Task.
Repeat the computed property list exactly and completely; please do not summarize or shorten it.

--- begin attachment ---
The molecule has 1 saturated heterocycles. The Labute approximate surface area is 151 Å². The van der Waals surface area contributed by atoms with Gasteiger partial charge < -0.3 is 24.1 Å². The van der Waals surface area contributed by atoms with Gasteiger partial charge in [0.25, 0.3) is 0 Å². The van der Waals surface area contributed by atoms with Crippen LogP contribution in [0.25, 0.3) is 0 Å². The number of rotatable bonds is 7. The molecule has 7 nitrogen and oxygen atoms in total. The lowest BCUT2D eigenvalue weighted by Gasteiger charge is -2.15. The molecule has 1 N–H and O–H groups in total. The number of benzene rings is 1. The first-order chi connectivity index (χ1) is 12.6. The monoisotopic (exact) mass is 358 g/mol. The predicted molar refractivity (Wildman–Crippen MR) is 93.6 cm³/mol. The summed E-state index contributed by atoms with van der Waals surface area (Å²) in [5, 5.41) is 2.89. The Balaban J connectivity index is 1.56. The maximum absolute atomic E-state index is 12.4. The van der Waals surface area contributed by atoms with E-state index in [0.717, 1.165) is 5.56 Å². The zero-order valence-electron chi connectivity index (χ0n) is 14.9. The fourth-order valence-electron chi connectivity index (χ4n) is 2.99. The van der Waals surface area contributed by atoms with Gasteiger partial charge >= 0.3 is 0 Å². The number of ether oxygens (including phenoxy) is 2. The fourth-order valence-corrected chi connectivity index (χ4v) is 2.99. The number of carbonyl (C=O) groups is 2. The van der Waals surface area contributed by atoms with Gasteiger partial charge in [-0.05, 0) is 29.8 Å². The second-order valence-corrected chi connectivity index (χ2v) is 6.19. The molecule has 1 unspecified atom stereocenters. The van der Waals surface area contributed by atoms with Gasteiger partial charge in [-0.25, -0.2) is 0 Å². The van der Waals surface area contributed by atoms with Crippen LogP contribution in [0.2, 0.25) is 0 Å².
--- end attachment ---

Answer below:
The molecule has 1 saturated heterocycles. The Labute approximate surface area is 151 Å². The van der Waals surface area contributed by atoms with Gasteiger partial charge < -0.3 is 24.1 Å². The van der Waals surface area contributed by atoms with Gasteiger partial charge in [0.25, 0.3) is 0 Å². The van der Waals surface area contributed by atoms with Crippen LogP contribution in [0.25, 0.3) is 0 Å². The number of rotatable bonds is 7. The molecule has 7 nitrogen and oxygen atoms in total. The lowest BCUT2D eigenvalue weighted by Gasteiger charge is -2.15. The molecule has 1 N–H and O–H groups in total. The number of benzene rings is 1. The first-order chi connectivity index (χ1) is 12.6. The monoisotopic (exact) mass is 358 g/mol. The predicted molar refractivity (Wildman–Crippen MR) is 93.6 cm³/mol. The summed E-state index contributed by atoms with van der Waals surface area (Å²) in [5, 5.41) is 2.89. The Balaban J connectivity index is 1.56. The maximum absolute atomic E-state index is 12.4. The van der Waals surface area contributed by atoms with E-state index in [0.717, 1.165) is 5.56 Å². The zero-order valence-electron chi connectivity index (χ0n) is 14.9. The fourth-order valence-electron chi connectivity index (χ4n) is 2.99. The van der Waals surface area contributed by atoms with Gasteiger partial charge >= 0.3 is 0 Å². The number of ether oxygens (including phenoxy) is 2. The fourth-order valence-corrected chi connectivity index (χ4v) is 2.99. The number of carbonyl (C=O) groups is 2. The van der Waals surface area contributed by atoms with Gasteiger partial charge in [-0.05, 0) is 29.8 Å². The second-order valence-corrected chi connectivity index (χ2v) is 6.19. The molecule has 1 unspecified atom stereocenters. The van der Waals surface area contributed by atoms with Gasteiger partial charge in [-0.25, -0.2) is 0 Å². The van der Waals surface area contributed by atoms with Crippen LogP contribution in [0.2, 0.25) is 0 Å².